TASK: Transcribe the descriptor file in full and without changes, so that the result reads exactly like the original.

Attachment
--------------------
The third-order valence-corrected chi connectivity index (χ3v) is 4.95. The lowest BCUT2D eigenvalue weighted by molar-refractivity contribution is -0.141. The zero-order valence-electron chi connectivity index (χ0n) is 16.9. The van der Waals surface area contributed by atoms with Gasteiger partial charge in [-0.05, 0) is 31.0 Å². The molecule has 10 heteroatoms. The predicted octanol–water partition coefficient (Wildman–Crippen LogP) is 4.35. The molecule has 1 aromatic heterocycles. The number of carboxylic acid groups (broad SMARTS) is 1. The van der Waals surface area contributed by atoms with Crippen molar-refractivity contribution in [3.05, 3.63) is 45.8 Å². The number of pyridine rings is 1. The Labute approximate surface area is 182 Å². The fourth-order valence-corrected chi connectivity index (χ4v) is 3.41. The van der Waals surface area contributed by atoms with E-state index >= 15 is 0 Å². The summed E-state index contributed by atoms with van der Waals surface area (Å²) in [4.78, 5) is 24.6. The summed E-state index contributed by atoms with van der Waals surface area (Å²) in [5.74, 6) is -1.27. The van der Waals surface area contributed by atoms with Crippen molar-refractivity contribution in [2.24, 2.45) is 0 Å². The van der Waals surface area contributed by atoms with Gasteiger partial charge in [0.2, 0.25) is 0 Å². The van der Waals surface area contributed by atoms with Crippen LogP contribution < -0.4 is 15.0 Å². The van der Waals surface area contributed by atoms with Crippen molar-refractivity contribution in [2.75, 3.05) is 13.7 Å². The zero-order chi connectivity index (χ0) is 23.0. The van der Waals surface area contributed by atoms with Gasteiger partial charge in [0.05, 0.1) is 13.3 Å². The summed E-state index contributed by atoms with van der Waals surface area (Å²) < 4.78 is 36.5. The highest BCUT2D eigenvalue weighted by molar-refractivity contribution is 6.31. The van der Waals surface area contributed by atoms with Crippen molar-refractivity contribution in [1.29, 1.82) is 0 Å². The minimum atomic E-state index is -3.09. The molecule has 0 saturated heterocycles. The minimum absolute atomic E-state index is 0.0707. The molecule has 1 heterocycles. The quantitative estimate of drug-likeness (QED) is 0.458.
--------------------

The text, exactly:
The third-order valence-corrected chi connectivity index (χ3v) is 4.95. The lowest BCUT2D eigenvalue weighted by molar-refractivity contribution is -0.141. The zero-order valence-electron chi connectivity index (χ0n) is 16.9. The van der Waals surface area contributed by atoms with Gasteiger partial charge in [-0.05, 0) is 31.0 Å². The molecule has 10 heteroatoms. The predicted octanol–water partition coefficient (Wildman–Crippen LogP) is 4.35. The molecule has 1 aromatic heterocycles. The number of carboxylic acid groups (broad SMARTS) is 1. The van der Waals surface area contributed by atoms with Crippen molar-refractivity contribution in [3.05, 3.63) is 45.8 Å². The number of pyridine rings is 1. The Labute approximate surface area is 182 Å². The fourth-order valence-corrected chi connectivity index (χ4v) is 3.41. The van der Waals surface area contributed by atoms with E-state index >= 15 is 0 Å². The summed E-state index contributed by atoms with van der Waals surface area (Å²) in [4.78, 5) is 24.6. The summed E-state index contributed by atoms with van der Waals surface area (Å²) in [5.74, 6) is -1.27. The van der Waals surface area contributed by atoms with Crippen molar-refractivity contribution in [2.24, 2.45) is 0 Å². The van der Waals surface area contributed by atoms with Gasteiger partial charge in [0.2, 0.25) is 0 Å². The van der Waals surface area contributed by atoms with Crippen LogP contribution < -0.4 is 15.0 Å². The van der Waals surface area contributed by atoms with Crippen molar-refractivity contribution in [2.75, 3.05) is 13.7 Å². The zero-order chi connectivity index (χ0) is 23.0. The van der Waals surface area contributed by atoms with Gasteiger partial charge in [0.05, 0.1) is 13.3 Å². The summed E-state index contributed by atoms with van der Waals surface area (Å²) < 4.78 is 36.5. The highest BCUT2D eigenvalue weighted by molar-refractivity contribution is 6.31. The van der Waals surface area contributed by atoms with Crippen molar-refractivity contribution in [1.29, 1.82) is 0 Å². The minimum atomic E-state index is -3.09. The molecule has 0 saturated heterocycles. The minimum absolute atomic E-state index is 0.0707. The molecule has 1 heterocycles. The quantitative estimate of drug-likeness (QED) is 0.458.